After a brash approach to building a title contender that failed, Mikhail Prokhorov took a step back and hired Sean Marks to replace Billy King as general manager.
Marks outlined a vision for the Nets that included a high end analytics group, a performance staff that touches each player daily with designated individual sessions, regular interactions with mental health experts and revamping the family room to create a more welcoming environment for wives and children and parents,. At the core of Marks' vision, he explained, was a long-term plan of developing consistency and excellence that would require years, not months.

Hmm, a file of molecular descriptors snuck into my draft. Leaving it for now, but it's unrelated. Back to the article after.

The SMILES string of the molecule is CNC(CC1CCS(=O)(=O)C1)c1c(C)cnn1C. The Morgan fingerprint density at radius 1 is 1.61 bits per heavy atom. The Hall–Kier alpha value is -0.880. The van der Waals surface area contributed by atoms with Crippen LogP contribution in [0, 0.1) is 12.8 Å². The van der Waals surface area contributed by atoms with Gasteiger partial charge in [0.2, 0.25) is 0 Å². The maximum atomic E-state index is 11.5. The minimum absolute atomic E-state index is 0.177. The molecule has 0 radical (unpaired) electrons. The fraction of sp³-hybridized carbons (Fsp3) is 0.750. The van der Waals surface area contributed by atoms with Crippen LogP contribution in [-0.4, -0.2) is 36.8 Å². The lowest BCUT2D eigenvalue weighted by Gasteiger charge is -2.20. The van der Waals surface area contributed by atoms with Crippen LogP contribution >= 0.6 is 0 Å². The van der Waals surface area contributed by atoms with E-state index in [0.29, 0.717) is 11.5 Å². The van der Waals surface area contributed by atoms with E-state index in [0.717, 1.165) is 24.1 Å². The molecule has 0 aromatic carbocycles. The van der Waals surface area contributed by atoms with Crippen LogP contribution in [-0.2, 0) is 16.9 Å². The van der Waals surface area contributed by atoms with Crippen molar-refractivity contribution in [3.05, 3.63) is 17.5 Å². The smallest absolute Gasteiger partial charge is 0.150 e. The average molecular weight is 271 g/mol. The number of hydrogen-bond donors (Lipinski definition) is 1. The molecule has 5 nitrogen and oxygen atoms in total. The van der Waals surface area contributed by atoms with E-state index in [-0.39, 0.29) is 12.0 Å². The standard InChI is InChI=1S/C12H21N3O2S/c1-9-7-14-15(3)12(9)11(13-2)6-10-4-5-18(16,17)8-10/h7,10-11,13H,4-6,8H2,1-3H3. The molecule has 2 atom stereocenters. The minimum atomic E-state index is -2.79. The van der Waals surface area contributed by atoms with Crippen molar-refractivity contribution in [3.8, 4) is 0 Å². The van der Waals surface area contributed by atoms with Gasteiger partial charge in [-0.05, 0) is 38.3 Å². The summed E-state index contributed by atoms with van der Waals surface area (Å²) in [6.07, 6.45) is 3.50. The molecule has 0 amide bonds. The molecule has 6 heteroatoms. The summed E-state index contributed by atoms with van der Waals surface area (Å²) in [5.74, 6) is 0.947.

"I was clear in our meeting," Marks said. "I told them, 'If you are looking for a quick fix or similar to what you did before, I'm the wrong guy.'"
"There was a humility to the ownership group when I met them," Kenny Atkinson said. "They put up their hands and said, 'We did it this way, and it didn't work. We're going to do it another way.' That's got to be hard, especially for a billionaire who has been extremely successful."
Prokhorov declined a phone interview with ESPN, saying his English is not good. He instead emailed: "There is no shortcut to a championship." Initially, his approach was to run the Nets "in the same way I've approached my business, which, by the way, has brought considerable success. That is to say, throw everything you've got at a challenge, and you're bound to be the victor."
Yet Prokhorov acknowledges Brooklyn's current situation is different, and that winning "requires the patience to build, step by step."
Prokhorov was asked if he'll continue to be patient.
"I try to be zen about it," Prokhorov writes. "It's a process, as they say."